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Labcompliance News, March 2003

March 12, 2003

FDA Publishes Concept Paper On Premarketing Risk Assessment

FDA's CDER/CBER Risk Assessment Working Group is drafting a guidance for industry on good risk assessment practices during drug and biological product development. This new concept paper is intended to facilitate public discussion on the content of the draft guidance by outlining FDA's proposed approach and requesting comment. Specifically, the concept paper presents FDA's preliminary thoughts on:
Important risk assessment concepts
Generation and acquisition of safety data during product development
Analysis and presentation of safety data in an application for approval

March 10, 2003

Inadequate Training Frequently Cited Deviations in Warning Letters

Training is a key requirement of all FDA regulations and quality standards like ISO17025. For example cGMP 21 CFR 211.25 states: "Each person engaged in the manufacture, processing, .. of a drug product shall have education, training, and experience, or any combination thereof, to enable that person to perform the assigned functions." Inadequate training, missing training plans and documentation are amongst the most frequently cited deviations. For examples see extracts of warning letters/483's:
The center director had not received any training on this computers system even though he retains a high security level for data entered on this computer system (W-103)
Employee training on the use of the new [redacted] computer system, which is used in donor screening and product processing, was not-complete. (W-103)
There are no records to document that the Information Technology (IT) service provider staff personnel have received training that include current good manufacturing practice regulations (W-101)
Your firm fails to have sufficient personnel with the necessary training to assure that all activities required by ... are correctly performed (W-100)
Training needs not established, training not documented (W-065).

In response to this, Labcompliance has developed a package consisting of an SOP and a slide presentation. The material should help to develop, establish and document a training program and results. The package is specifically designed for users of computer systems and networks in part 11 environments but can also be used as model for other regulated environments. The package can be downloaded from the Users Club (G-008 and G-009). For preview and ordering the Usersclub, click here.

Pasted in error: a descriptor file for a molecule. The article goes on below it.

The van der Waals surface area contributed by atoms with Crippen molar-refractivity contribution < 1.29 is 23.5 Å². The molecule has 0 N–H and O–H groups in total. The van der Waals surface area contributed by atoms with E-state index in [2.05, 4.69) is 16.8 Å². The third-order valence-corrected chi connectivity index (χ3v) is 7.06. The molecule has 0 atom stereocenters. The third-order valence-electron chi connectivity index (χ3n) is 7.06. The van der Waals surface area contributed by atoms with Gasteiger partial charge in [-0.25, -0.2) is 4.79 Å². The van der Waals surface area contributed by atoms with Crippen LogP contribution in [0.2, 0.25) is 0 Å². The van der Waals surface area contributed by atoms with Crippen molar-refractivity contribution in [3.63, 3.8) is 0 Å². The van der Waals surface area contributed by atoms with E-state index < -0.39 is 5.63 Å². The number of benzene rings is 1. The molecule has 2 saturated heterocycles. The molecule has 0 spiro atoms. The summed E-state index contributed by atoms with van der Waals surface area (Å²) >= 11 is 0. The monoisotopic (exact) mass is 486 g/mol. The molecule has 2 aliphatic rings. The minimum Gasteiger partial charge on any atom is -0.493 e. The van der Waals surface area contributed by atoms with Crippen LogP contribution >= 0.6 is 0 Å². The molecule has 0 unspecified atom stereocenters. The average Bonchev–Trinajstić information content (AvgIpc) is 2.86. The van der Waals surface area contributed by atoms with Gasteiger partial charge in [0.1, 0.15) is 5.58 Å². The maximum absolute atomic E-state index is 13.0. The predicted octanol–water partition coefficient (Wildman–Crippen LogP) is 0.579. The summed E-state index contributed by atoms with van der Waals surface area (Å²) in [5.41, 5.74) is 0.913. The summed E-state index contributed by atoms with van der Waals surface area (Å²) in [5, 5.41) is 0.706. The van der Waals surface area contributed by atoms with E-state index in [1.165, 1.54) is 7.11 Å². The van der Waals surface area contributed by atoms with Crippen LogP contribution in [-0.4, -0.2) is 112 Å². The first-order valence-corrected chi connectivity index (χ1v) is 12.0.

March 9, 2003

All FDA Warning Letters Reviewed by Centers

Starting March 1st FDA plans to review all warning letters by relevant Centers. This will help identify possible program inconsistencies and resolve them before warning letters are issued and to analyze deviations. Regular analysis of these data will aid the Centers in identifying trends used to further develop a risk-based strategy towards cGMP enforcement practices. FDA can also use this knowledge to enhance policy, provide guidance, and establish training for the FDA field staff and regulated industry.
This was announced on FDA's website in Q&A session on the Pharmaceutical cGMPs for the 21st Century. For more info on the new initiative and it's impact on 21 CFR Part 11, click here.

March 9, 2003

FDA's Progress Report of the 483 Communications Working Group

As part of FDA's Pharmaceutical cGMPs for the 21st Century a 483 Communications Working Group was formed and asked to determine the proper mechanism for communicating deficiencies to industry. The group prepared prepared the following language to be provided to the sponsor with the 483 to clarify the purpose and effect of the 483 and alert the recipient about how to object to an observation or how to bring new information to FDA's attention: "This document lists observations made by the FDA representative(s) during the inspection of your facility. They are inspectional observations, and do not represent a final Agency determination regarding your compliance. If you have an objection regarding an observation, or have implemented, or plan to implement, corrective action in response to an observation, you may discuss the objection or action with the FDA representative(s) during the inspection or submit this information to FDA at the address above. If you have any questions, please contact FDA at the phone number and address above."

March 9, 2003

New FDA Guidance for Stability Testing

The FDA has released a new 11 page guidance on "Q1D Bracketing and Matrixing Designs for Stability Testing of New Drug Substances and Products". This guidance is intended to address recommendations on the application of bracketing and matrixing to stability studies conducted in accordance with principles outlined in the ICH guidance Q1A(R) Stability Testing of New Drug Substances and Products (the parent guidance). The parent guidance notes that the use of matrixing and bracketing can be applied, if justified, to the testing of new drug substances and products, but provides no further guidance on the subject. In this new guidance specific principles are defined for situations in which bracketing or matrixing can be applied. Sample designs are provided for illustrative purposes and should not be considered the only, or the most appropriate, designs in all cases.

March 9, 2003

New FDA Draft Guidance for Drug Chemistry, Manufacturing, and Controls Information

This 60 page draft guidance provides recommendations on the chemistry, manufacturing, and controls (CMC) information for drug products that should be submitted in original new drug applications (NDAs) and abbreviated new drug applications (ANDAs). The guidance is structured to facilitate the preparation of applications submitted in Common Technical Document (CTD) format (see section II.A and B).